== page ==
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Two days we pass'd in mirth, till friendly gales,
Blown from the supplied our swelling sails.
Then to the royal seer I thus began:
‘O thou, who know'st, beyond the reach of man,
The laws of heav'n, and what the stars decree;
Whom Phoebus taught unerring prophecy,
From his own tripod, and his holy tree;
Skill'd in the wing'd inhabitants of air,
What auspices their notes and flights declare:
O say—for all religious rites portend
A happy voyage, and a prosp'rous end;
And ev'ry power and omen of the sky
Direct my course for destin'd Italy;
But only dire Celaeno, from the gods,
A dismal famine fatally forebodes—/L>
O say what dangers I am first to shun,
What toils vanquish, and what course to run.’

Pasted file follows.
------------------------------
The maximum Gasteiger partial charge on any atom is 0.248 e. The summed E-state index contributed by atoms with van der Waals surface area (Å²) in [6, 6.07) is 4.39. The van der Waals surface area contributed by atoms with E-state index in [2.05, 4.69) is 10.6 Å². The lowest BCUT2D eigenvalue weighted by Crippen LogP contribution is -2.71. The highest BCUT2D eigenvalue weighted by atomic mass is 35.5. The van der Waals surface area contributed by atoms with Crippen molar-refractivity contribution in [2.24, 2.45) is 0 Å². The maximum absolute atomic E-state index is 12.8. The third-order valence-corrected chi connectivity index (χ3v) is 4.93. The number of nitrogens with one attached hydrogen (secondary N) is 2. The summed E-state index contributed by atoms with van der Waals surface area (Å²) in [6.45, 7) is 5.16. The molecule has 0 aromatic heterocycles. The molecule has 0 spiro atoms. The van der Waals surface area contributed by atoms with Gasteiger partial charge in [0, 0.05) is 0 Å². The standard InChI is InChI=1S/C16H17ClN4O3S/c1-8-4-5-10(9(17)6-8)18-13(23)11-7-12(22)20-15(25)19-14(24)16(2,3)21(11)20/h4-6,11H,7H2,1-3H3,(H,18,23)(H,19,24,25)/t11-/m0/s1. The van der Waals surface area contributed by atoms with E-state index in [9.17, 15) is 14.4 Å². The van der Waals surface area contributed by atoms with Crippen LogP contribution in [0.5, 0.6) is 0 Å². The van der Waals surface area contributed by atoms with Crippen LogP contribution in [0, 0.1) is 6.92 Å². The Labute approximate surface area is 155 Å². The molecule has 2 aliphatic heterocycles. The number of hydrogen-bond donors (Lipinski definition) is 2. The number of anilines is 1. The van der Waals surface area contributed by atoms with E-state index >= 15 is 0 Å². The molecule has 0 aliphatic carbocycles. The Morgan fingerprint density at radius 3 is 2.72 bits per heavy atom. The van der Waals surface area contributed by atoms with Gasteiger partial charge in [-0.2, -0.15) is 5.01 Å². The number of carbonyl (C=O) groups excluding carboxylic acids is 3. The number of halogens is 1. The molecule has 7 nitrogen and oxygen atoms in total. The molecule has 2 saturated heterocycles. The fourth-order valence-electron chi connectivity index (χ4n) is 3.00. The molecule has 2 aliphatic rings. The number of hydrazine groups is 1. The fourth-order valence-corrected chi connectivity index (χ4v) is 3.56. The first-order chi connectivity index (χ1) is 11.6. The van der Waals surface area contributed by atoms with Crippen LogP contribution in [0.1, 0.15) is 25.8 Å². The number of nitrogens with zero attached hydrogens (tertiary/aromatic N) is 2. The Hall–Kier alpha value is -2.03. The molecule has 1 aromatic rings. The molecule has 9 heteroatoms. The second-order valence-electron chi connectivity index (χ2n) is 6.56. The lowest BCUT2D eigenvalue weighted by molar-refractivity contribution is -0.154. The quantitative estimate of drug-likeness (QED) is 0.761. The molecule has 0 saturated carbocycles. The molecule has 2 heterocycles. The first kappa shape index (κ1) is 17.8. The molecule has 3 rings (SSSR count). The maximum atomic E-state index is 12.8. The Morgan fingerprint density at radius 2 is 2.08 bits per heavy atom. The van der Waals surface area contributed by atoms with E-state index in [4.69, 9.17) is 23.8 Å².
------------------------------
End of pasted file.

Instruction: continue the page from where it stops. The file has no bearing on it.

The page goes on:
The prophet first with sacrifice adores
The greater gods; their pardon then implores;
Unbinds the fillet from his holy head;
To Phoebus, next, my trembling steps he led,
Full of religious doubts and awful dread.
Then, with his god possess'd, before the shrine,
These words proceeded from his mouth divine:

load focus Notes (John Conington, 1876)
load focus Notes (Georgius Thilo, 1881)
load focus English (Theodore C. Williams, 1910)
load focus Latin (J. B. Greenough, 1900)
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